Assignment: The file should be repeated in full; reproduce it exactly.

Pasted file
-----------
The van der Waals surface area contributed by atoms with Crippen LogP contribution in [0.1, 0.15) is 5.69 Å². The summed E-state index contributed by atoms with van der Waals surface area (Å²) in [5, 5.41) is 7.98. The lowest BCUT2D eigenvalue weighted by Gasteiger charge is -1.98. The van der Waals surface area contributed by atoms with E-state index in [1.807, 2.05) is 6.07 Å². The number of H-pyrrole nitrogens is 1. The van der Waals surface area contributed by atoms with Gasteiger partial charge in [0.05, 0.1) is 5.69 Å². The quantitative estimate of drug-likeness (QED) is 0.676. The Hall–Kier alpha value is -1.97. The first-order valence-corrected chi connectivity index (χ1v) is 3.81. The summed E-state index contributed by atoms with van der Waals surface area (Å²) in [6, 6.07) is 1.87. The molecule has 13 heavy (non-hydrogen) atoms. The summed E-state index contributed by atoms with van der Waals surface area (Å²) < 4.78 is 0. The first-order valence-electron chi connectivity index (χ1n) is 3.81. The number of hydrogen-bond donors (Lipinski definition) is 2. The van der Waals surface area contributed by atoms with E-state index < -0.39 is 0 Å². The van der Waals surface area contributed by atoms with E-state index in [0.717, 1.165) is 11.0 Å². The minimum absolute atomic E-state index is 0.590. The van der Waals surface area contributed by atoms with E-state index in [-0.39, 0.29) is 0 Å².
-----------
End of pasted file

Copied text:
The van der Waals surface area contributed by atoms with Crippen LogP contribution in [0.1, 0.15) is 5.69 Å². The summed E-state index contributed by atoms with van der Waals surface area (Å²) in [5, 5.41) is 7.98. The lowest BCUT2D eigenvalue weighted by Gasteiger charge is -1.98. The van der Waals surface area contributed by atoms with E-state index in [1.807, 2.05) is 6.07 Å². The number of H-pyrrole nitrogens is 1. The van der Waals surface area contributed by atoms with Gasteiger partial charge in [0.05, 0.1) is 5.69 Å². The quantitative estimate of drug-likeness (QED) is 0.676. The Hall–Kier alpha value is -1.97. The first-order valence-corrected chi connectivity index (χ1v) is 3.81. The summed E-state index contributed by atoms with van der Waals surface area (Å²) in [6, 6.07) is 1.87. The molecule has 13 heavy (non-hydrogen) atoms. The summed E-state index contributed by atoms with van der Waals surface area (Å²) < 4.78 is 0. The first-order valence-electron chi connectivity index (χ1n) is 3.81. The number of hydrogen-bond donors (Lipinski definition) is 2. The van der Waals surface area contributed by atoms with E-state index < -0.39 is 0 Å². The van der Waals surface area contributed by atoms with E-state index in [0.717, 1.165) is 11.0 Å². The minimum absolute atomic E-state index is 0.590. The van der Waals surface area contributed by atoms with E-state index in [-0.39, 0.29) is 0 Å².